Cramlington Year 9 Assembly – Thursday 28th January 2016

Hello Year 9.

Last week I had the pleasure of delivering assembly and introducing you to a great and inspirational role model Elon Musk.  We are influenced by people around us everyday. Many when asked this question pipe up with family, teachers, Christiano Ronaldo. All are great role models and probably all for different reasons.  Ronaldo for example is a talented footballer, but he also displays a number of great characteristics which make him stand out, like for example; determination, commitment and a passion to win and succeed in the beautiful game.  These characteristics are what make him successful, its not just his footballing ability. He is the first on and last one off the training pitch. The same could be said for great actresses, entrepreneurs anyone really who is successful.  Only a few people succeed because of luck alone!

Elon Musk… pretty cool guy eh?  I have added below the slides so you can have a look at all the videos and share with friends and family.  Also check out the company websites mentioned and their career pages. The SpaceX careers page has a load of cool jobs like: commercial director, internship opportunities, propulsion development engineer (making rockets go fast), or software development… there are lots on there.  Yes these job opportunities are in America but if this is the type of company YOU want to work for, why let the Atlantic Ocean stop you in your pursuit of job happiness?   This is however just one example of a company doing really exciting and innovative stuff.  Have a look and find out what other companies are out there and interest you, thinking also about what STEM skills and knowledge you need if you wanted to be the next Elon Musk.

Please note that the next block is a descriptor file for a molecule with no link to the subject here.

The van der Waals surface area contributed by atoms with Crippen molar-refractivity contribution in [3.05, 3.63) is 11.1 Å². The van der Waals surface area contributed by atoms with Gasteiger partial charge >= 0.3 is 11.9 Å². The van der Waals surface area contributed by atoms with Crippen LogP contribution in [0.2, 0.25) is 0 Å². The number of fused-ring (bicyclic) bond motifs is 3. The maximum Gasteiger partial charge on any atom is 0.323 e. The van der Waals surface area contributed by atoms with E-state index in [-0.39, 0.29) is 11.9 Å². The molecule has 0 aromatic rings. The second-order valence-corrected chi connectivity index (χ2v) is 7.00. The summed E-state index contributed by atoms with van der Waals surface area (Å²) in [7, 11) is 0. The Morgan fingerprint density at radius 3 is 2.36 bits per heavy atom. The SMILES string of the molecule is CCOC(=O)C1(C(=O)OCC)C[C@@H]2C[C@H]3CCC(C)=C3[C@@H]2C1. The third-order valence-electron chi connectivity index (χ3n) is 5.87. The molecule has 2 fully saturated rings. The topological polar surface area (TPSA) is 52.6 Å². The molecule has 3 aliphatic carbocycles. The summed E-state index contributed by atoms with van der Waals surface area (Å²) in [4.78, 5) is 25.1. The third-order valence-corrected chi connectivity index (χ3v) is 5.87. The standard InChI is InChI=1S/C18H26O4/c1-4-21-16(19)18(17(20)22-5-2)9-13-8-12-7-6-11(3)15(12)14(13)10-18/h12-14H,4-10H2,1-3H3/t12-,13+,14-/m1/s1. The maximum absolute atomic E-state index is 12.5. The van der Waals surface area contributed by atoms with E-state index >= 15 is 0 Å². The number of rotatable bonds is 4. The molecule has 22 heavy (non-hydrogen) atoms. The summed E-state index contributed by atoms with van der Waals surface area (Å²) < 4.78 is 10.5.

See you soon!



Year 8 STEM Assembly 30th April

It was lovely to meet year 8 this morning and introduce the Think Physics project and STEM careers.  We’re looking forward to working with Cramlington Learning Village over the next couple of years and sharing the fantastic reasons to consider a future in Science, Technology, Engineering and Mathematics (STEM).  We’ll be running activities for all the different year groups.

This morning in assembly we played ‘I’m a STEM Pupil, Get me out of here’.  Everyone got involved with working out the answers, and the volunteers were excellent!

We found out that STEM is interesting, challenging and shapes the world around us.  We saw that the skills developed while studying STEM will be in high demand in the future, and that there are companies here in the North East which offer great career possibilities.

Next year students will choose GCSE subjects as part of year 9 choices.  Some STEM subject choices are compulsory (Science and Mathematics).  However, it is worth considering additional STEM subjects such as computer science or Design and Technology.

Here is a copy of the ‘5 Reasons to choose STEM’ postcard that we gave out during the assembly. Choose a future in STEM Postcard 

See you all soon!


STEM Quest Club: Protecting polymers

At the start of STEM Quest club this week, we looked at what jobs might need a knowledge of science.  The children came up with some interesting ideas: archeologist was very popular.  We also looked at photographs of people who used science in their jobs – in some unusual ways.